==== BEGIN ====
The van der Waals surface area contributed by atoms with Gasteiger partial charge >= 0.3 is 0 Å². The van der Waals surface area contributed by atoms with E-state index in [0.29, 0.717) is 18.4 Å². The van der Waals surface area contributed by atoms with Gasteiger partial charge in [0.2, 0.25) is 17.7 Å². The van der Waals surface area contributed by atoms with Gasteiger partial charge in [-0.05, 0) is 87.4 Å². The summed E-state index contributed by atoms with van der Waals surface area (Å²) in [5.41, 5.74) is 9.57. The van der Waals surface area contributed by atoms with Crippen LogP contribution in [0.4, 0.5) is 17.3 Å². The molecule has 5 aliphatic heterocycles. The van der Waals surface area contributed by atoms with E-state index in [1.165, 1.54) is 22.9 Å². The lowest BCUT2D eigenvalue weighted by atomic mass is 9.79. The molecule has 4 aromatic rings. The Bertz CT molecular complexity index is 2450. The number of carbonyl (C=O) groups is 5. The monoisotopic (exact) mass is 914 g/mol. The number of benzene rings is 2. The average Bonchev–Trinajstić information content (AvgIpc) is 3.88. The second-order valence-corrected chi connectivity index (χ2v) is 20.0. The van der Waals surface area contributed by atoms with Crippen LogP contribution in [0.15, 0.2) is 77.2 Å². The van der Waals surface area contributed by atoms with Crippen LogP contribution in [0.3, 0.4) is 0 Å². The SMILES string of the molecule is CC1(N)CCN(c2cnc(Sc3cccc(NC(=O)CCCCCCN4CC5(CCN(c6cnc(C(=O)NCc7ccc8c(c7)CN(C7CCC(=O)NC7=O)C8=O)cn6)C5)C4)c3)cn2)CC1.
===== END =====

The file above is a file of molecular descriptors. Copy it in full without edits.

The van der Waals surface area contributed by atoms with Gasteiger partial charge >= 0.3 is 0 Å². The van der Waals surface area contributed by atoms with E-state index in [0.29, 0.717) is 18.4 Å². The van der Waals surface area contributed by atoms with Gasteiger partial charge in [0.2, 0.25) is 17.7 Å². The van der Waals surface area contributed by atoms with Gasteiger partial charge in [-0.05, 0) is 87.4 Å². The summed E-state index contributed by atoms with van der Waals surface area (Å²) in [5.41, 5.74) is 9.57. The van der Waals surface area contributed by atoms with Crippen LogP contribution in [0.4, 0.5) is 17.3 Å². The molecule has 5 aliphatic heterocycles. The van der Waals surface area contributed by atoms with E-state index in [1.165, 1.54) is 22.9 Å². The lowest BCUT2D eigenvalue weighted by atomic mass is 9.79. The molecule has 4 aromatic rings. The Bertz CT molecular complexity index is 2450. The number of carbonyl (C=O) groups is 5. The monoisotopic (exact) mass is 914 g/mol. The number of benzene rings is 2. The average Bonchev–Trinajstić information content (AvgIpc) is 3.88. The second-order valence-corrected chi connectivity index (χ2v) is 20.0. The van der Waals surface area contributed by atoms with Crippen LogP contribution in [0.15, 0.2) is 77.2 Å². The van der Waals surface area contributed by atoms with Crippen LogP contribution in [0.3, 0.4) is 0 Å². The SMILES string of the molecule is CC1(N)CCN(c2cnc(Sc3cccc(NC(=O)CCCCCCN4CC5(CCN(c6cnc(C(=O)NCc7ccc8c(c7)CN(C7CCC(=O)NC7=O)C8=O)cn6)C5)C4)c3)cn2)CC1.